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Discussion Starter · #1 ·
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Hello time piece aficionados. I'm hoping someone might be able to tell me something about a couple of old family watches- there are two, but I can only put up limited images at a time, so here's the one I've been puzzling over the most. The watch is small and round, and gold in color with the wind up mechanism directly on the top. It's on a peculiar cloth band which seems to me to be too small for a wrist. I'm not sure if the cloth band came on the watch or if perhaps the original band broke and someone replaced it with this, but the cloth, too, appears to be very old. The back of the watch has a slight groove on the outside, and when you pull on the groove the back of the watch opens up to show the gears. Inside the back cover, it says " Wadsworth", then "referee" and "warranted 20 years". The number 2754735 appears below that in a v shape. Engraved on the actual watch workings are "Girod Swiss 15 jewels", the the letters "AF" vertically on one side, and "RS" vertically on the other. I've been trying to look up the probable age of the watch on various websites, but am not having much luck, and I believe this is because either Wadsworth must have been a small company, or else Wadsworth is the maker of the case and not the watch. My best guess so far is that the watch must be from between 1916 and 1924/5, based on some patent and copyright dates I found on one website, and based on a comment someone left on another post regarding the discontinuation of the case warranty after a certain year. Can anybody tell me anything else about this watch? I'm curious about it in general, but particularly about the age as I'd like to figure out which relative it originally belonged to. I appreciate any insights you may have. :)
 

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1910s
It is a ladies converted pendant watch, anywhere from 1905 to to 1920.

Cloth (silk) band is original and hand made

AR/FS
= Advance / Retard
Fast and slow

Girard is 'probably' Girard Perregaux - a very famous manufacturer
Yes WADSWORTH is the case maker, that tell us nothing sadly
 

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Discussion Starter · #5 ·
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Thank you! That's very interesting about the band- do you happen to know how it was worn? I mean, did it start as a pendant and the band was a way to convert it into a wrist watch, or was the band pinned to the clothes to make the watch a pendant?
This is the other watch I was trying to date, but if the back opens up, I don't know how. :/ It says "Hampden" on the face, which opens up. Nothing is on the back. I know just the face might not be enough info to go on, but I thought maybe the style could indicate a date range. Any thoughts?
 

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Discussion Starter · #7 ·
Yes! The inside looks almost exactly like that top picture in your link- the only differences are where the writing is located, the word or name "Girod", and the wheel on the bottom of mine has tiny little bumps along the outside. One of the amazing things about this thing is that it still kind of works. It winds up and keeps time, although it gains minutes steadily throughout the day. How interesting, to think of how many wearers it has outlasted.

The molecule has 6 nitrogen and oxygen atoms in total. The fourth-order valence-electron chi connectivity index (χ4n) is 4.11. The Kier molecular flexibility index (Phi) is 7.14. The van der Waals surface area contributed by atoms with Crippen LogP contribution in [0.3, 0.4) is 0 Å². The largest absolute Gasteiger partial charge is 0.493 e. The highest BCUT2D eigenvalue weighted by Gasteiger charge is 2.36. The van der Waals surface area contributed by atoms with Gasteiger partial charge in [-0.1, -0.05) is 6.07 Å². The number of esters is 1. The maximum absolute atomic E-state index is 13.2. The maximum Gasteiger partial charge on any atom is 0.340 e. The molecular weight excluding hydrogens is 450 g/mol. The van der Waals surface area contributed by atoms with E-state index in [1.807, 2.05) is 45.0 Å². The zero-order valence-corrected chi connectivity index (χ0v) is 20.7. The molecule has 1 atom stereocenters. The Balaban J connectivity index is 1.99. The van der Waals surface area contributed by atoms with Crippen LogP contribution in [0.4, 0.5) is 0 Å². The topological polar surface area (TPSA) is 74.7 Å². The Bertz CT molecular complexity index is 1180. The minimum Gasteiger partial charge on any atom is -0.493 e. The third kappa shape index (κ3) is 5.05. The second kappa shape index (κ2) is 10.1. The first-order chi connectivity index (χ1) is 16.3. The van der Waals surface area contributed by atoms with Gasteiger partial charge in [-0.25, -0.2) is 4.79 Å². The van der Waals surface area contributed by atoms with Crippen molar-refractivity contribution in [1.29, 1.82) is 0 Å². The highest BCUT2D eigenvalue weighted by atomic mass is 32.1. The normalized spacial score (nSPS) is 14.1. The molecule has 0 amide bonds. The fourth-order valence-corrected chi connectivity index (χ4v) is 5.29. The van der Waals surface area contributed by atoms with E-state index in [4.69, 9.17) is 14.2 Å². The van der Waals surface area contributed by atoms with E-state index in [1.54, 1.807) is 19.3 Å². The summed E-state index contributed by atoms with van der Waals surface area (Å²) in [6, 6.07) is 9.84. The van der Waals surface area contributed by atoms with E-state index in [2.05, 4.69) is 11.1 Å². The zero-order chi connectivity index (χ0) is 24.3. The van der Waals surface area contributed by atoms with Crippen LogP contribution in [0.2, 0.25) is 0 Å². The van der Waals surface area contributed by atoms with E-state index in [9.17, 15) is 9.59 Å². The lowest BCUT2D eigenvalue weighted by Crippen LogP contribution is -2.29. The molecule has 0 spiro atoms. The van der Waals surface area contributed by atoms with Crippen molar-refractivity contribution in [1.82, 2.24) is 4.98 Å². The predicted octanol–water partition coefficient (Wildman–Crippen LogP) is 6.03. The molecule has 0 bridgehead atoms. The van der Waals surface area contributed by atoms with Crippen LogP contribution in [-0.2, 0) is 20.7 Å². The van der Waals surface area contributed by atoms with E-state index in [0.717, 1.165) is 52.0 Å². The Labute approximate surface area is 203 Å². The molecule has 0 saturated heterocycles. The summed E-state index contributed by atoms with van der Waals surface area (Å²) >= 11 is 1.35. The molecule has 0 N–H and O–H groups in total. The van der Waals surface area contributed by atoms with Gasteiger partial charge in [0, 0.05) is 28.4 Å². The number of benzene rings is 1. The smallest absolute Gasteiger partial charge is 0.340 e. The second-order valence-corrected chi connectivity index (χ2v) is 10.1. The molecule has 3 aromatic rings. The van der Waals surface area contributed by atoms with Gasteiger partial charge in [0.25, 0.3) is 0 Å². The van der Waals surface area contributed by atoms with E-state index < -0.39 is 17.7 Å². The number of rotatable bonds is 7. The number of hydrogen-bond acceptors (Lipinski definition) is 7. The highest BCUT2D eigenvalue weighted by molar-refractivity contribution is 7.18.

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"Girod" proably doesn't have anything to do with "Girard Perregaux"; it was, however, a common swiss surname. Mikrolisk turns up a number of "Girod", although nothing I can tie to the timeframe of this watch.

The style of the case and the use of the term "Warranted" (as opposed to Guaranteed) dates this to past the 1928's, mostly likely. I can't tell much more due to the fuzzyness of the movement photo though.
 

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The first one isn't a converted pocket watch. It was designed like that and was worn as such though I forget exactly how the bottom fitting works. It wasn't intended to be worn on the wrist so the strap probably isn't original to it. However you'd be amazed just how thin ladies wrists appeared to be back in the day.
 

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The first one isn't a converted pocket watch. It was designed like that and was worn as such though I forget exactly how the bottom fitting works. It wasn't intended to be worn on the wrist so the strap probably isn't original to it. However you'd be amazed just how thin ladies wrists appeared to be back in the day.
Agreed NOT a pocket watch conversion, but based on a Pendant watch.
The extra small lug was either fitted originally or added later to allow the watch to be worn as a Pendant or a wristwatch with either a metal bracelet or silk strap.

O woill post pictures later
regards
 

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View attachment 1297280 View attachment 1297286 View attachment 1297290

Thank you! That's very interesting about the band- do you happen to know how it was worn? I mean, did it start as a pendant and the band was a way to convert it into a wrist watch, or was the band pinned to the clothes to make the watch a pendant?
This is the other watch I was trying to date, but if the back opens up, I don't know how. :/ It says "Hampden" on the face, which opens up. Nothing is on the back. I know just the face might not be enough info to go on, but I thought maybe the style could indicate a date range. Any thoughts?
If you can open the back, should pop open (note may be hinged) then armed with the serial number we can date perfectly.
Mu guess a bit later than the other 1920s

Regards
 
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